By Dan Mikes
Lender experience — and your preparation — are keys to success
A true ministry banker understands that business administrators at religious institutions might only undertake a major commercial construction project once or twice in their careers.
A lender with specialized expertise in financing religious institutions will not expect you to intimately understand or fully anticipate the commercial construction and related borrowing processes. Rather, a lender with a depth of experience banking this segment can provide consultation and guide you through the process.
Nevertheless, the ministry will be best served when adequately prepared about what to expect.
To assure that your lender selection process goes as smoothly as possible, start by looking for lenders with an established track record of working with religious institutions. Good indications that lenders have a focused commitment to the religious segment include: a long history of providing loans and banking services to religious institutions; full-time designated staff with a depth of religious banking experience; specific mention of religious institution lending on the lender’s website; ministry-specific marketing brochures and support materials; and, of course, a long list of religious institutions references.
An experienced lender can help your religious institution identify its borrowing capacity when planning a construction project. It is most beneficial to seek this consultation in advance of working with your architect to develop a design concept. Be prepared to share the details of any pending capital pledge campaign, such as the campaign start date, target total pledge goal and desired construction start date.
One of the more common mistakes religious institutions make is not allowing enough time between submitting loan applications to lenders and the desired project start date. First, your religious institutions should allow 30 days to submit loan applications and receive financing offers.
Once offers are in hand, your leadership team should make a final lender selection 90 days prior to the desired project start date. Normally, a construction loan can be closed within 60 days. By allowing 90 days, you will have time to work through any unanticipated issues related to “clouds” on land title (old unreleased mortgages, easements) or environmental issues. No matter what, never start construction before you have a firm financing commitment in hand, with all contingencies met (appraisal, environmental and so on). Aside from the matter of “broken lien priority” — which could complicate your ability to secure title insurance (a standard loan requirement) — you also risk your credibility with potential lenders. Lenders might question why you would put your institution’s good name on a construction contract prior to securing the means to meet the financial obligations under that contract.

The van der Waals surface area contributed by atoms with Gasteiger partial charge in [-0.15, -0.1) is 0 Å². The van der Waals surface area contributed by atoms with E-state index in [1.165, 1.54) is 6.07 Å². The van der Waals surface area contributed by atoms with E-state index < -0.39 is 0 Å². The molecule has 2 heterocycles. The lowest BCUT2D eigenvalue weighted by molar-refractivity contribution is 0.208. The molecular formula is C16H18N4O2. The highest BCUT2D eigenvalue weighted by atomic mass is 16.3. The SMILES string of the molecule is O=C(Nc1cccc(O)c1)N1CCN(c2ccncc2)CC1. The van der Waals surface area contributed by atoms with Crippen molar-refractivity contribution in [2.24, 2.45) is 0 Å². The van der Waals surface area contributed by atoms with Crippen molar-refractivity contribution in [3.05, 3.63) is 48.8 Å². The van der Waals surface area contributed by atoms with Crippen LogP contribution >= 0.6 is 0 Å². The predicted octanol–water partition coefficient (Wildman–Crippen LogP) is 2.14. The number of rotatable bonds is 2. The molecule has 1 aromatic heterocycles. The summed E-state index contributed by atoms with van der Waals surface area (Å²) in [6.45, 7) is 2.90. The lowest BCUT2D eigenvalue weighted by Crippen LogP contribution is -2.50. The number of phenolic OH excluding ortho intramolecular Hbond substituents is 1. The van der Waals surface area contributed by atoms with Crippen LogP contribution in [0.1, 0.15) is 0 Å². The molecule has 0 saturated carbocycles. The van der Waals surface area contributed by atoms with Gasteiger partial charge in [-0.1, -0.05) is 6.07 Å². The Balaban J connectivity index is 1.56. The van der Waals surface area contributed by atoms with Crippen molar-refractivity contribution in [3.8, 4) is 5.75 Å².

Given your financing offer will be contingent upon a maximum loan-to-value, your property value and proposed improvements will need to be appraised. Consequently, your religious institutions will also need to coordinate the timeline for the development of the architectural plans and a line-item construction budget. These generally need to be at least 75-percent complete at the time of lender selection for the lender to order your appraisal. The appraisal can take from four to six weeks to complete. Additionally, your lender might require that a cost engineer be engaged to review the construction plan and budget. The cost review can usually be completed within two or three weeks, assuming the architectural plans and budget are 95-percent complete upon submission to the engineer.
As you near loan closing, you will need to provide the lender with comprehensive lists of the “Sources and Uses” of funding. Both these dollar amount totals must match as of loan closing. The “sources” list should only include three items: costs already paid prior to loan closing; cash on hand for the project; and amount of loan commitment.
Some borrowers mistakenly include a fourth source: future cash from incoming pledges during construction. Most lenders will not want to assume the risk of liens or even litigation, which could arise should unforeseen economic or other events cause the pledge campaign to stall out after the loan is closed. The total “uses-of-funds” list is not limited to the construction contract amount. The “uses” list must also include other project-related costs, such as architectural fees, permits, soil tests, landscaping, off-site items (turning lanes or street lights, for example), loan closing costs and so on.
Loan covenants typically prohibit unilateral execution of change orders without prior written authorization from the lender. In some cases, lenders might approve release of a portion of the amount budgeted for “contingency” as the means of funding a change order. When considering releasing contingency, one point-of-focus for the lender will be the percent-of-project-completed-to-date. Generally speaking, lenders prefer the percent-of-contingency-released-to-date to remain within proximity of the percent-of-project-completed. Consequently, a bank will be less likely to release a significant amount of the contingency early in the project cycle.
A well-planned project timeline and a thoughtfully managed financing process can be achieved when you seek the safety of the right lender. Your prospects of achieving this outcome increase when you begin by contacting an experienced religious institutions lender early in the process. A major commercial construction project is not a simple undertaking, and there is no point in making it more complicated by having to school your lender on all things religious institutions-specific.
Dan Mikes is Executive Vice President and National Manager of the Religious Institution Division, Bank of the West, in San Ramon, CA.